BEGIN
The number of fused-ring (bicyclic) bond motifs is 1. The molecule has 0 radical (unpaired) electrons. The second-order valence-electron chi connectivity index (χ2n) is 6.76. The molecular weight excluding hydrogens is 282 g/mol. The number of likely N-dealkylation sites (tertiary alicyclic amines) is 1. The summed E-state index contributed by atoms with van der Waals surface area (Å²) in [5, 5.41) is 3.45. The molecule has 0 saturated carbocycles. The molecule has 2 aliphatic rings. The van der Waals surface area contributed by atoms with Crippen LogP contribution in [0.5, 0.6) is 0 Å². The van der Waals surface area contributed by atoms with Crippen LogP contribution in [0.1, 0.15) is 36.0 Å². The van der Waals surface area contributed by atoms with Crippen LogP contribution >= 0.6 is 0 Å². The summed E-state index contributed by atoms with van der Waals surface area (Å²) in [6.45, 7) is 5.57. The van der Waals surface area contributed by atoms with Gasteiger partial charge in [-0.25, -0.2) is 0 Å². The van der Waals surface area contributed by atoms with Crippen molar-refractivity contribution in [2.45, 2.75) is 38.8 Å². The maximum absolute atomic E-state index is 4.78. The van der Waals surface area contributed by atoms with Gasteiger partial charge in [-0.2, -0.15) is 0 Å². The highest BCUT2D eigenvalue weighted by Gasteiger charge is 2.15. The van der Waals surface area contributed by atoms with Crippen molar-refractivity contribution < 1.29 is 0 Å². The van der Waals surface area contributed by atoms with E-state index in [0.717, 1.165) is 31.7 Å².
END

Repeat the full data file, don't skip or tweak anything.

The number of fused-ring (bicyclic) bond motifs is 1. The molecule has 0 radical (unpaired) electrons. The second-order valence-electron chi connectivity index (χ2n) is 6.76. The molecular weight excluding hydrogens is 282 g/mol. The number of likely N-dealkylation sites (tertiary alicyclic amines) is 1. The summed E-state index contributed by atoms with van der Waals surface area (Å²) in [5, 5.41) is 3.45. The molecule has 0 saturated carbocycles. The molecule has 2 aliphatic rings. The van der Waals surface area contributed by atoms with Crippen LogP contribution in [0.5, 0.6) is 0 Å². The van der Waals surface area contributed by atoms with Crippen LogP contribution in [0.1, 0.15) is 36.0 Å². The van der Waals surface area contributed by atoms with Crippen LogP contribution >= 0.6 is 0 Å². The summed E-state index contributed by atoms with van der Waals surface area (Å²) in [6.45, 7) is 5.57. The van der Waals surface area contributed by atoms with Gasteiger partial charge in [-0.25, -0.2) is 0 Å². The van der Waals surface area contributed by atoms with Crippen molar-refractivity contribution in [2.45, 2.75) is 38.8 Å². The maximum absolute atomic E-state index is 4.78. The van der Waals surface area contributed by atoms with Gasteiger partial charge in [-0.2, -0.15) is 0 Å². The highest BCUT2D eigenvalue weighted by Gasteiger charge is 2.15. The van der Waals surface area contributed by atoms with Crippen molar-refractivity contribution < 1.29 is 0 Å². The van der Waals surface area contributed by atoms with E-state index in [0.717, 1.165) is 31.7 Å².